This is What Happens When You Slow Your Life Down

In this day and age, slowing down seems to get a bad rap. There is this not-so-subtle urgency that permeates every area of life: meals, conversations, projects, travels. You get the idea.

No time for a leisurely drive, you need to be somewhere now, and your GPS will make sure you are!

Some of this urgency is heightened by technology. Technology tempts you with promises of freedom by allowing you to accomplish more in a shorter amount of time. Think of ready-to-eat meals, text messaging and mail merges.

But is that freedom actually attained, or do you just use that freedom to find more to urgently undertake?

With the allure of never-ending achievements, perhaps the bigger question is, is the act of slowing down beneficial to your life?

Go grab a refreshing beverage, meander over to your comfy spot and let us explore this conundrum of leisure.


“Slowing down is sometimes the best way to speed up.”

~ Mike Vance


I know, I know, that sounds a little crazy. But really, it is true.

When you slow down, you allow your body and mind to relax.

When your body and mind relax, you stop running around like a chicken with its head cut off and take in what is going on around you with more awareness and clarity.

What is it that you would like to have more awareness and clarity with? Perhaps you are finding family, friends, work, or relationships challenging to navigate. Slowing down enables you to be more sensitive to the dynamics and needs of yourself and those around you. It affords you the time to be there for others more attentively. By slowing down to notice things, you make a difference in lives by adding quality interactions, connections and moments.

When you are more aware and clear, you are able to make better use of your time by making more confident, healthier decisions in less time.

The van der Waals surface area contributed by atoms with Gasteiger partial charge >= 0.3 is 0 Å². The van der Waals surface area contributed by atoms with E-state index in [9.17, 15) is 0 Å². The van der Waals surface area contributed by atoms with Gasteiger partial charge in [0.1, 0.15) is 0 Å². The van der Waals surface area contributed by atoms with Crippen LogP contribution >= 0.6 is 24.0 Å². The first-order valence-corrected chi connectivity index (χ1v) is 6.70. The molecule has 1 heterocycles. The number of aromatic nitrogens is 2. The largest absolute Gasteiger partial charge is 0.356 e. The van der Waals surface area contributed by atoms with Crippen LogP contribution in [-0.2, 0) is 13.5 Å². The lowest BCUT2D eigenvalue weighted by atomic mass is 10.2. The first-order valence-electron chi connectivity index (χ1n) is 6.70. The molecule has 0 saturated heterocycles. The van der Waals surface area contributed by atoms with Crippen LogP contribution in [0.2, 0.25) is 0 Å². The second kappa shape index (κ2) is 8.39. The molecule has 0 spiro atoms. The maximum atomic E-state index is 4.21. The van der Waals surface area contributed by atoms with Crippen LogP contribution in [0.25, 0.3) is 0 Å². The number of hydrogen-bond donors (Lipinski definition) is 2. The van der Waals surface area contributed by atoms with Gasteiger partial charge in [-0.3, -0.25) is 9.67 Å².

Thus, you are rejuvenated and more efficient, which leads to you shift back into a more effective and higher gear when the time really calls for it.

Think about it like vacationing on ‘island time’. You screech into the airport, fall into the rhythm of the waves and warm air, and soon you are forgetting all about ‘time’. You immerse yourself in the present, soak up relaxing vibes, and ponder the wonders of your life. Then you saunter back to the airport, greeting the world with more energy and precision. Slowing down temporarily can help you to speed up in the long run.


Slowing down increases the peace


You may have noticed how people pick up on actions and behave in similar fashion.

I notice this each time I lose my voice and can barely whisper. All of a sudden, my whole class of students becomes super quiet while they are talking. The quieter I am, the quieter they are.

Likewise with slowing down. When you slow your thoughts and actions down a bit, those around you tend to slow down too. Slow your speech, others will slow theirs. Slow your walk, others slow theirs.

Breathe in, breathe out.

And with each bit of slowing down, the sense of calm and peace increases - not only within yourself, but in your surrounding personal space. Others begin to feel the ripples and respond.

The more folks there are consciously aligning to slowing down, the more folks there are sharing and spreading calmness and peace.  


Slowing down boosts relationships